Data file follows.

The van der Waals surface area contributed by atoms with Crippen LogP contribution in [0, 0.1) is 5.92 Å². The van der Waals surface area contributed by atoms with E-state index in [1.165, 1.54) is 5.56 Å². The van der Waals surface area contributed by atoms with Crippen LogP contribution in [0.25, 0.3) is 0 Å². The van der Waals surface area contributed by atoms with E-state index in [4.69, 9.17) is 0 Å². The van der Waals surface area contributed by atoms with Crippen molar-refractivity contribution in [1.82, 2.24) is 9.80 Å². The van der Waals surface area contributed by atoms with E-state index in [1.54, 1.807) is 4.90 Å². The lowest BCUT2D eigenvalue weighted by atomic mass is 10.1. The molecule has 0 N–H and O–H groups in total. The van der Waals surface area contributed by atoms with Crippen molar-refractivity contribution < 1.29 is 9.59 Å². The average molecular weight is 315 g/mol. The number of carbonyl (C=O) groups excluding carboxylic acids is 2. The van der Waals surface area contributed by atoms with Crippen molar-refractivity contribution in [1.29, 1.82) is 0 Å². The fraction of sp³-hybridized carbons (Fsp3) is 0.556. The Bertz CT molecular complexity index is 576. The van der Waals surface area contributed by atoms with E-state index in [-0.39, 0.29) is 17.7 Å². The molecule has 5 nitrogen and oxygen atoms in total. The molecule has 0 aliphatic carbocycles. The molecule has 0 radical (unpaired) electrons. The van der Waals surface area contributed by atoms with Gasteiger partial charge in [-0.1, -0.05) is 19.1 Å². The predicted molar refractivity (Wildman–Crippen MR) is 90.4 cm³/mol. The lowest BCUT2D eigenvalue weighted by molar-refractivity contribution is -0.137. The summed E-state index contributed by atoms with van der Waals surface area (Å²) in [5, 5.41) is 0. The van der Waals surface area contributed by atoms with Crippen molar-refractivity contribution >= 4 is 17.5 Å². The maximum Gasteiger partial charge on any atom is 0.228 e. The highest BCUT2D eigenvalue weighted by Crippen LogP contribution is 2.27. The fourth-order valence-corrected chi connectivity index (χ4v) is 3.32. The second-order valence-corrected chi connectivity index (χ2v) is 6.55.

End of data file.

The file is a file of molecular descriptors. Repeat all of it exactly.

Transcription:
The van der Waals surface area contributed by atoms with Crippen LogP contribution in [0, 0.1) is 5.92 Å². The van der Waals surface area contributed by atoms with E-state index in [1.165, 1.54) is 5.56 Å². The van der Waals surface area contributed by atoms with Crippen LogP contribution in [0.25, 0.3) is 0 Å². The van der Waals surface area contributed by atoms with E-state index in [4.69, 9.17) is 0 Å². The van der Waals surface area contributed by atoms with Crippen molar-refractivity contribution in [1.82, 2.24) is 9.80 Å². The van der Waals surface area contributed by atoms with E-state index in [1.54, 1.807) is 4.90 Å². The lowest BCUT2D eigenvalue weighted by atomic mass is 10.1. The molecule has 0 N–H and O–H groups in total. The van der Waals surface area contributed by atoms with Crippen molar-refractivity contribution < 1.29 is 9.59 Å². The average molecular weight is 315 g/mol. The number of carbonyl (C=O) groups excluding carboxylic acids is 2. The van der Waals surface area contributed by atoms with Crippen molar-refractivity contribution in [1.29, 1.82) is 0 Å². The fraction of sp³-hybridized carbons (Fsp3) is 0.556. The Bertz CT molecular complexity index is 576. The van der Waals surface area contributed by atoms with E-state index in [-0.39, 0.29) is 17.7 Å². The molecule has 5 nitrogen and oxygen atoms in total. The molecule has 0 aliphatic carbocycles. The molecule has 0 radical (unpaired) electrons. The van der Waals surface area contributed by atoms with Gasteiger partial charge in [-0.1, -0.05) is 19.1 Å². The predicted molar refractivity (Wildman–Crippen MR) is 90.4 cm³/mol. The lowest BCUT2D eigenvalue weighted by molar-refractivity contribution is -0.137. The summed E-state index contributed by atoms with van der Waals surface area (Å²) in [5, 5.41) is 0. The van der Waals surface area contributed by atoms with Crippen molar-refractivity contribution >= 4 is 17.5 Å². The maximum Gasteiger partial charge on any atom is 0.228 e. The highest BCUT2D eigenvalue weighted by Crippen LogP contribution is 2.27. The fourth-order valence-corrected chi connectivity index (χ4v) is 3.32. The second-order valence-corrected chi connectivity index (χ2v) is 6.55.